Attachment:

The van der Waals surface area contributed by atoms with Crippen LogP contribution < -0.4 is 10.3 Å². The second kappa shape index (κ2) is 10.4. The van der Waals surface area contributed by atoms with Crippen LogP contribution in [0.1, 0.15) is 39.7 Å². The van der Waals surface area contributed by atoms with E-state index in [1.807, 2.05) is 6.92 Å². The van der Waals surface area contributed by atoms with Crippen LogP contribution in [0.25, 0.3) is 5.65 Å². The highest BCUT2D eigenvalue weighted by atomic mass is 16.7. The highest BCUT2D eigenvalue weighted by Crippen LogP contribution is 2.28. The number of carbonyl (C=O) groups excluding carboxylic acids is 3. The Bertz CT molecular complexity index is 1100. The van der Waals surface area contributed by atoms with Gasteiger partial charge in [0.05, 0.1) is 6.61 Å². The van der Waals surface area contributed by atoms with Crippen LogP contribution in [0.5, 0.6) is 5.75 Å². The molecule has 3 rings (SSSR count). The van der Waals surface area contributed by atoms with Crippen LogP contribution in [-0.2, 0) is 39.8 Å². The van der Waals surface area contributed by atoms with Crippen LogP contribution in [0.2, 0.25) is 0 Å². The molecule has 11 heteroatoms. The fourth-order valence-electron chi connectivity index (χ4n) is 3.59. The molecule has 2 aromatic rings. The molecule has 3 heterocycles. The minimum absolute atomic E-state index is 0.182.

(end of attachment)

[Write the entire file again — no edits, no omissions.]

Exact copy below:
The van der Waals surface area contributed by atoms with Crippen LogP contribution < -0.4 is 10.3 Å². The second kappa shape index (κ2) is 10.4. The van der Waals surface area contributed by atoms with Crippen LogP contribution in [0.1, 0.15) is 39.7 Å². The van der Waals surface area contributed by atoms with E-state index in [1.807, 2.05) is 6.92 Å². The van der Waals surface area contributed by atoms with Crippen LogP contribution in [0.25, 0.3) is 5.65 Å². The highest BCUT2D eigenvalue weighted by atomic mass is 16.7. The highest BCUT2D eigenvalue weighted by Crippen LogP contribution is 2.28. The number of carbonyl (C=O) groups excluding carboxylic acids is 3. The Bertz CT molecular complexity index is 1100. The van der Waals surface area contributed by atoms with Gasteiger partial charge in [0.05, 0.1) is 6.61 Å². The van der Waals surface area contributed by atoms with Crippen LogP contribution in [0.5, 0.6) is 5.75 Å². The molecule has 3 rings (SSSR count). The van der Waals surface area contributed by atoms with Crippen LogP contribution in [-0.2, 0) is 39.8 Å². The van der Waals surface area contributed by atoms with Crippen LogP contribution in [0.2, 0.25) is 0 Å². The molecule has 11 heteroatoms. The fourth-order valence-electron chi connectivity index (χ4n) is 3.59. The molecule has 2 aromatic rings. The molecule has 3 heterocycles. The minimum absolute atomic E-state index is 0.182.